Microsoft releases a redesigned Camera app for Insiders, and adds CD Ripping to Media Player

Jul 14, 2022
Windows 11 News

Microsoft has released a new version of the Windows Camera app with more options for users in the Developer Channel of the Windows Insider Program. The new Media Player app has gained a useful feature too.

Microsoft releases a redesigned Camera app for Windows 11
New Windows Camera app

The old camera app had the following options: HDR, Photo Timer, Take Photo, Video, Document, and Whiteboard capture modes. It now has options for QR Code and Barcode scanning. For what it's worth, I already have Barcode scanning in the Windows Camera app version 2022.2205.8.0 in the stable version of Windows 11. The design of the app is more consistent with that of Windows 11's UI.

The new version of the Camera app that is available for Windows Insiders, is 2022.2206.2.0. It doesn't ship with the recent OS build,  you will need to update the Windows Camera app from the Microsoft Store to get the latest version.

There is one other change in the new app that went unmentioned in the release notes.  The Camera Settings have been revamped, the options are no longer displayed in a sidebar, rather they are accessed from a dedicated page. Microsoft has replaced the scrollable list with collapsible panels for each section, that you can expand by clicking on the tile. You may want to enable the "Try out experimental features" in the Settings, and restart the Camera app. As of now, it only adds an option to change the action that is triggered when you press and hold the camera button; Take one photo, Start a photo burst, or Start capturing video.

CD ripping in Media Player app

The new Media Player app that debuted in November last year, has a new feature that allows you to rip tracks from Audio CDs. I couldn't test it since I don't have an optical drive, but Microsoft says that the app supports 4 output formats that you can choose to export your songs in: AAC, WMA, FLAC, and ALAC. That should come in handy for users who want to preserve their music collection in lossless formats, it's always good to have backups of the media.

Microsoft adds CD Ripping to Media Player

Based on the screenshot, it seems that users may choose the bit rate while extracting the soundtracks and albums.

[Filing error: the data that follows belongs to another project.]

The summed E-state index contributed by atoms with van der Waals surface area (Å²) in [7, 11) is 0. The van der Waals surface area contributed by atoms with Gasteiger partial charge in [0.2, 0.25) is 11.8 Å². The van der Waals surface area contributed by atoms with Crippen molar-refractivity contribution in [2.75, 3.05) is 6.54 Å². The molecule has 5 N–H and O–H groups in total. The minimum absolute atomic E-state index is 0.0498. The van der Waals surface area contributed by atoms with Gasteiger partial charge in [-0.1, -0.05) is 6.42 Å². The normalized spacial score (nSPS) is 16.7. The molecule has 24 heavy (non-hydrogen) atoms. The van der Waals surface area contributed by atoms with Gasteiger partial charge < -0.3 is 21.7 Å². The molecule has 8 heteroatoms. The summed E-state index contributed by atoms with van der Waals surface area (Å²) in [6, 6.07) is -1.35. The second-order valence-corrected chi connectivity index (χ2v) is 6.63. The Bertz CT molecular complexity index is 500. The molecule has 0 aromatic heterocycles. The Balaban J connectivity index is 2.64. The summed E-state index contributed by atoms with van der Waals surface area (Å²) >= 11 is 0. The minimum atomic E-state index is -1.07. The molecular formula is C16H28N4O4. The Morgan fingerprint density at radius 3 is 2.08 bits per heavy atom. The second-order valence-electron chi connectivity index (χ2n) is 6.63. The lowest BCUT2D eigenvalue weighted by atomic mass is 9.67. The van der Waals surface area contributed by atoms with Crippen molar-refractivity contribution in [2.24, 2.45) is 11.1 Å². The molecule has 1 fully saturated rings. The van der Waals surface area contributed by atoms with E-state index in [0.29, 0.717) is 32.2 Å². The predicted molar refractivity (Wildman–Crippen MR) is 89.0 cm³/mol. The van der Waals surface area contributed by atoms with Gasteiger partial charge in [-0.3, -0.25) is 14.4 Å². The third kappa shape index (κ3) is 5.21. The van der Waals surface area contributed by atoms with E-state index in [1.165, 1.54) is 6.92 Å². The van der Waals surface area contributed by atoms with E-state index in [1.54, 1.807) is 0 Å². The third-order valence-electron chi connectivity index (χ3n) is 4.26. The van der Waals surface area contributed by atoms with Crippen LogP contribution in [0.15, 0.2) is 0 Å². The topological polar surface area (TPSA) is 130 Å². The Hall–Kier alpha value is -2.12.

Movies and TV app

The Redmond company is also rolling out an update to the Movies & TV app to users in the Dev Channel. The new version of the app is 10.22061.1024.0 The app now supports ARM64 devices natively, and with better performance.

Microsoft is migrating local video playback for file types that have been associated with the Movies & TV app to the new Media Player. This will only impact files that you have associated with the app. That will essentially limit the app's functionality to play Movies and TV Shows that you have purchased or rented from the Microsoft Store.

But, it still supports local media, you can play them from the Personal tab, open them with Movies & TV from File Explorer. You could re-associate the file types to play in the app, from the Settings app > Apps > Default apps > Movies & TV.

Microsoft releases a redesigned Camera app, and adds CD Ripping to Media Player
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Microsoft releases a redesigned Camera app, and adds CD Ripping to Media Player
The Windows Camera app has a new design in the Dev Channel. The Media Player app now supports CD Ripping, allowing users to export songs in 4 formats.
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  1. Anonymous said on July 20, 2022 at 3:34 pm

    Too good, that I still use old media player 12 in my win 10 pc. After the come of groove music, the wmp lost the upper hand.

  2. WEnd said on July 15, 2022 at 11:39 pm

    Are these summer student internship projects? I would be ashamed to say I was paid a salary to develop something so pathetic. Both Timershot Powertoy and WMP 9 from 2003 are still far more feature rich than these lame apps.

  3. ECJ said on July 14, 2022 at 8:46 pm

    While it may sound odd, a lot of the time it’s cheaper to buy the album on CD and rip it, than it is to buy the digital download.

    1. just an Ed said on July 15, 2022 at 1:04 pm

      I find this an interesting comment. I have only seen some instances of physical being cheaper for used items; and then only if you aren’t buying original release vinyl in good condition. But then you have to factor in shipping costs. Maybe I visit Discogs too often. ;-)

      1. Martin Brinkmann said on July 15, 2022 at 2:14 pm

        I think it depends on a number of factors, including when you buy. Content is most expensive right after release, but many releases drop in price quickly. If you buy used, you get even better deals.

        I prefer physical discs, DVD or Blu-Ray, over streaming or digital purchases. While I don’t buy a lot, as there is not a whole lot to buy that is worth it and still not in my collection, it is usually pretty cheap when you buy them a while after release, during sales, or even used.

  4. KERR said on July 14, 2022 at 1:41 pm

    CD ripping? Who actually asked for this? We solved this problem 15 years ago – there are countless free, portable apps that can rip CDs… in formats that normal people use, like MP3 or even FLAC. MS is trying to resurrect WMA again??

    How about fixing all the regressions in Win11 instead, like being able to open the task manager by right clicking the task bar?

  5. Adflixs said on July 14, 2022 at 1:34 pm

    Good job Microsoft. It only took 9 years to get 1% feature parity with Windows Media Player. Who uses these useless apps anyways? Third party programs has been superior.

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